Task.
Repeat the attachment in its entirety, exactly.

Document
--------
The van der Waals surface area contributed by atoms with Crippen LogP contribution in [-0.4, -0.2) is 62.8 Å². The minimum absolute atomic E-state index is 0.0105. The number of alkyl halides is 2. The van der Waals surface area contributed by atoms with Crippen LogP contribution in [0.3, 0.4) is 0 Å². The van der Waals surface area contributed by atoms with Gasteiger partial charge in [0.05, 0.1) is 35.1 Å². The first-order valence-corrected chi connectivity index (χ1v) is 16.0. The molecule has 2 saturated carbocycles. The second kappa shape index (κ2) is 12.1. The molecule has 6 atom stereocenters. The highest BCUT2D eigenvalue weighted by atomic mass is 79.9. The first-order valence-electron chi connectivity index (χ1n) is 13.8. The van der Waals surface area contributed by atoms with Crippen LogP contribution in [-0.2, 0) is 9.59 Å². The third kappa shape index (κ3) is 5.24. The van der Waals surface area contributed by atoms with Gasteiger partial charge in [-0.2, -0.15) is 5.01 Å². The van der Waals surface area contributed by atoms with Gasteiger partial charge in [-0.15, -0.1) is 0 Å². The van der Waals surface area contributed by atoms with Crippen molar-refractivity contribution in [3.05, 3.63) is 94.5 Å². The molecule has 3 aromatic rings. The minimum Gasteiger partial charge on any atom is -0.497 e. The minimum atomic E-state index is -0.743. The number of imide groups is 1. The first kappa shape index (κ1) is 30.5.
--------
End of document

The van der Waals surface area contributed by atoms with Crippen LogP contribution in [-0.4, -0.2) is 62.8 Å². The minimum absolute atomic E-state index is 0.0105. The number of alkyl halides is 2. The van der Waals surface area contributed by atoms with Crippen LogP contribution in [0.3, 0.4) is 0 Å². The van der Waals surface area contributed by atoms with Gasteiger partial charge in [0.05, 0.1) is 35.1 Å². The first-order valence-corrected chi connectivity index (χ1v) is 16.0. The molecule has 2 saturated carbocycles. The second kappa shape index (κ2) is 12.1. The molecule has 6 atom stereocenters. The highest BCUT2D eigenvalue weighted by atomic mass is 79.9. The first-order valence-electron chi connectivity index (χ1n) is 13.8. The van der Waals surface area contributed by atoms with Crippen LogP contribution in [-0.2, 0) is 9.59 Å². The third kappa shape index (κ3) is 5.24. The van der Waals surface area contributed by atoms with Gasteiger partial charge in [-0.2, -0.15) is 5.01 Å². The van der Waals surface area contributed by atoms with Gasteiger partial charge in [-0.15, -0.1) is 0 Å². The van der Waals surface area contributed by atoms with Crippen molar-refractivity contribution in [3.05, 3.63) is 94.5 Å². The molecule has 3 aromatic rings. The minimum Gasteiger partial charge on any atom is -0.497 e. The minimum atomic E-state index is -0.743. The number of imide groups is 1. The first kappa shape index (κ1) is 30.5.